Stocks Gain, Treasuries Curve Flattens After Fed: Markets Wrap
(Bloomberg) -- Stocks closed higher and the Treasury yield curve flattened after Federal Reserve officials signaled they would probably begin tapering their bond-buying program soon. The dollar strengthened versus its major peers, while oil gained.
The S&P 500 had jumped earlier, rising for the for the first time in five trading sessions, as concerns about China Evergrande Group’s debt woes eased. The benchmark index rose 1%, the biggest-one day increase since July. Shorter-maturity Treasury notes fell while longer-maturity debt edged higher, flattening the yield curve, after revisions to Fed’s dot-plot forecasts for fed funds target showed a 2022 median of 0.25%, up from 0.125% prior, while 2023 rate forecasts were also dragged higher.
“If you take a step back, the Fed’s stance is still accommodative and it’s reasonable for the Fed to want to return to a state of normalcy if the economy is as robust as the data suggests,” said Mike Loewengart, managing director of investment strategy at E*Trade Financial. “And given the recent volatility, it’s likely that investors are viewing the taper projection and potential 2022 rate hikes as a vote of confidence that the recovery is on track.”
If progress toward the Fed’s employment and inflation goals “continues broadly as expected, the committee judges that a moderation in the pace of asset purchases may soon be warranted,” the U.S. central bank’s policy-setting Federal Open Market Committee said Wednesday in a statement following a two-day meeting.
Fed Chair Jerome Powell said during a press conference that tapering could end around mid-2022 and that most on the committee favor a gradual pace. That could mean the Fed makes an announcement in November, potentially creating an eight-month taper process.
Earlier, basic resources and energy were among the leading gainers in the Stoxx Europe 600 index as commodity prices steadied after Beijing moved to contain fears of a spiraling debt crisis at Evergrande that could ravage demand from the property sector. China avoided a major selloff as trading resumed following a holiday, after the country’s central bank boosted its injection of short-term cash into the financial system.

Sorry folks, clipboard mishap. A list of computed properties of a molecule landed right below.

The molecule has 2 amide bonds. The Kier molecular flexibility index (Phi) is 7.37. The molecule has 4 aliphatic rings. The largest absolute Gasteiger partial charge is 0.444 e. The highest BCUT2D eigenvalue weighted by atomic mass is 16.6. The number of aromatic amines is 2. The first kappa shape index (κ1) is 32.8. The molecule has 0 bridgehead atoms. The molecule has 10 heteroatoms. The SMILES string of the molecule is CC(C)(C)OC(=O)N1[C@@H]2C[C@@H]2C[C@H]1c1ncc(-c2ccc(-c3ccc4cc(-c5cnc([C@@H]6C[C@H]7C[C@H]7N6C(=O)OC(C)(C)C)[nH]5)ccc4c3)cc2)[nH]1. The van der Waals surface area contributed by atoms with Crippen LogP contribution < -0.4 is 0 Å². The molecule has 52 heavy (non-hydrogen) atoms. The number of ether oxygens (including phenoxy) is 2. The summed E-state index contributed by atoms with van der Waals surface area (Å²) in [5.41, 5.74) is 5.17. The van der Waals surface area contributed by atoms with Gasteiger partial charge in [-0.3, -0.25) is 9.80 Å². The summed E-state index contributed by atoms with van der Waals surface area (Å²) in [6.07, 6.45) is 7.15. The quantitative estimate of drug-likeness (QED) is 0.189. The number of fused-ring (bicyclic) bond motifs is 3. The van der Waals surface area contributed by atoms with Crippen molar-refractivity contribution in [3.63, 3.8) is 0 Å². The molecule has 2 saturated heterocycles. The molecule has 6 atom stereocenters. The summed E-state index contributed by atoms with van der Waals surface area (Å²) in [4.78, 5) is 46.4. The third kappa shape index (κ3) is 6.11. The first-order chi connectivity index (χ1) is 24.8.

The Fed’s timeline for tapering stimulus and any shifts in expectations for interest-rate increases are key for investors, who have grown used to central-bank stimulus supporting asset prices. The revision follows a period of market volatility stoked by Evergrande’s woes. China’s wider property-sector curbs are also feeding into concerns about a slowdown in the economic recovery from the pandemic.
“What markets are relieved by was that given the events of this week in terms of China, Evergrande, the debt ceiling dysfunction, some of the growth slowdown,” said Michael Arone, chief investment strategist at State Street Global Advisors’ U.S. SPDR business. “Some of what we’ve been seeing in markets, I think the risk was that the Fed would announce tapering and a timeline today. I think that would have been an unexpected surprise that would have created some volatility and some negative reaction by investors, and that didn’t happen, and so investors are happy.”
Elsewhere, Governing Council member Madis Muller said the European Central Bank may boost its regular asset purchases once the pandemic-era emergency stimulus comes to an end.
In Japan, the central bank left its main monetary policy settings unchanged. Markets in South Korea and Hong Kong were closed for a holiday.
Here are key events to watch this week:
- Bank of England rate decision, Thursday
- Fed Chair Jerome Powell, Fed Governor Michelle Bowman and Vice Chairman Richard Clarida discuss pandemic recovery, Friday
For more market analysis, read our MLIV blog.
Some of the main moves in markets:
- The S&P 500 rose 1% as of 4:01 p.m. New York time
- The Nasdaq 100 rose 1%
- The Dow Jones Industrial Average rose 1%
- The MSCI World index rose 0.6%
- The Bloomberg Dollar Spot Index rose 0.2%
- The euro fell 0.3% to $1.1694
- The British pound fell 0.3% to $1.3620
- The Japanese yen fell 0.5% to 109.79 per dollar
- The yield on 10-year Treasuries declined two basis points to 1.30%
- Germany’s 10-year yield was little changed at -0.32%
- Britain’s 10-year yield was little changed at 0.80%
- West Texas Intermediate crude rose 2.1% to $71.97 a barrel
- Gold futures fell 0.6% to $1,767.60 an ounce
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